Lens filters can transform your landscape photography. They’re useful (some would say essential) for bringing out colours and textures, getting the exposure just right, and adding atmosphere to a scene. However, there are so many different types of filter on the market that it’s not easy knowing which to choose. As a result it’s tempting to give up and stick to using your camera unfiltered. This is a shame because by doing so you’ll be missing out on some great ways to improve your shots.
There are really only 3 filters that professional landscape photographers recommend – polarisers, graduated NDs, and warming filters. Let’s look at each in turn, starting with the most important.
If you only want to buy 1 filter for your landscape photography, it should be a polariser. It will make more difference to your shots than any other type, and can be used for most other photographic subjects too, making it a really versatile filter to own.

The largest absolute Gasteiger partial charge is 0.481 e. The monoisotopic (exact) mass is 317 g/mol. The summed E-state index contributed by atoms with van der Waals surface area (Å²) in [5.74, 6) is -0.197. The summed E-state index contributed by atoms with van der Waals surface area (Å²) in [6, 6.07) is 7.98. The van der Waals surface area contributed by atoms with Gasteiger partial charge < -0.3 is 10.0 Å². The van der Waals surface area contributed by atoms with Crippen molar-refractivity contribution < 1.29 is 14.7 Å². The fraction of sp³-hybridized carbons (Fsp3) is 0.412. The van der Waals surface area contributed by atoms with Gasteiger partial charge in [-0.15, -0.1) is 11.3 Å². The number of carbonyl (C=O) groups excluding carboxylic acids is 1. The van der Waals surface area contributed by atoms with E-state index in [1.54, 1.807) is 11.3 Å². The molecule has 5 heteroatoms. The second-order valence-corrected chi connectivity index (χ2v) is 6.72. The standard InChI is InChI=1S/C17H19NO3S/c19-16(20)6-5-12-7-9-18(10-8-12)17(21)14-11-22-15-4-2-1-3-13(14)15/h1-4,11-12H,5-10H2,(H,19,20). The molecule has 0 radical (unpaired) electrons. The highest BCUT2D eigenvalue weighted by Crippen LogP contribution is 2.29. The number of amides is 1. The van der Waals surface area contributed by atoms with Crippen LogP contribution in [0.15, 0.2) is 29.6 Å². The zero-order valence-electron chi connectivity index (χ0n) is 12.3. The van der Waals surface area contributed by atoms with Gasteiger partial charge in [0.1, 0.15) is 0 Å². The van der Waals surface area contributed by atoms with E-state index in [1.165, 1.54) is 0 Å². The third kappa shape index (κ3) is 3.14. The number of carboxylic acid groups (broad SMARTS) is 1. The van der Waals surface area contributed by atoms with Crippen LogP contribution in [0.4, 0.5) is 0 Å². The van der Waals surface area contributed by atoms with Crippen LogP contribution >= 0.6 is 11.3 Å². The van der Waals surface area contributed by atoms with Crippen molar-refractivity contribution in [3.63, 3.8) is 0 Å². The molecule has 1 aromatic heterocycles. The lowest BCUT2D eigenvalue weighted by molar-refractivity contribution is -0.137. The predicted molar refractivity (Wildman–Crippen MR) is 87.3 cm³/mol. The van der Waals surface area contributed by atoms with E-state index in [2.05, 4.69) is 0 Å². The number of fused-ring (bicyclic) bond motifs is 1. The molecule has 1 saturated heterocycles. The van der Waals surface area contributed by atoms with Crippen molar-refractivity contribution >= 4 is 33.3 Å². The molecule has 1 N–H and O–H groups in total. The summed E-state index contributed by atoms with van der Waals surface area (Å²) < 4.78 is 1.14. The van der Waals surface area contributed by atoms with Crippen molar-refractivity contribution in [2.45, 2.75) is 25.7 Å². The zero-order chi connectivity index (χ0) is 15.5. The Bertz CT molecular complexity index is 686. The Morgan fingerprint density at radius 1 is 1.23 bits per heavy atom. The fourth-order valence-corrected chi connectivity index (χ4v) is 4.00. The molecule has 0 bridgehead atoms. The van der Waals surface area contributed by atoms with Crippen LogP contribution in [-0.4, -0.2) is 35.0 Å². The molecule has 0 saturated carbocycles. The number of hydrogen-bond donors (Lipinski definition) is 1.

Polarising filters increase saturation giving richer, more vibrant colours.
Polarising filters enhance saturation, so colours look more vibrant, particularly in blue skies and green foliage. They also cut down on reflections, allowing you to see through water and glass, and taking the distracting sheen off rocks, leaves, and other shiny objects. Overall, a polariser removes the harsh glare caused by bright sunlight, and reduces the problems that it causes. This leaves your photos looking better balanced and more natural, as they did in real life.
Polarisers are most effective when the sun is off to one side rather than in front of or behind you, so try to adjust your framing to point the right way. You can control the strength of the polarising effect by rotating the filter. The only time polarising filters don’t work well is when using a very wide angle lens – the sky ends up a very uneven shade of blue, and you can get some severe vignetting (darkening) in the corners of the image.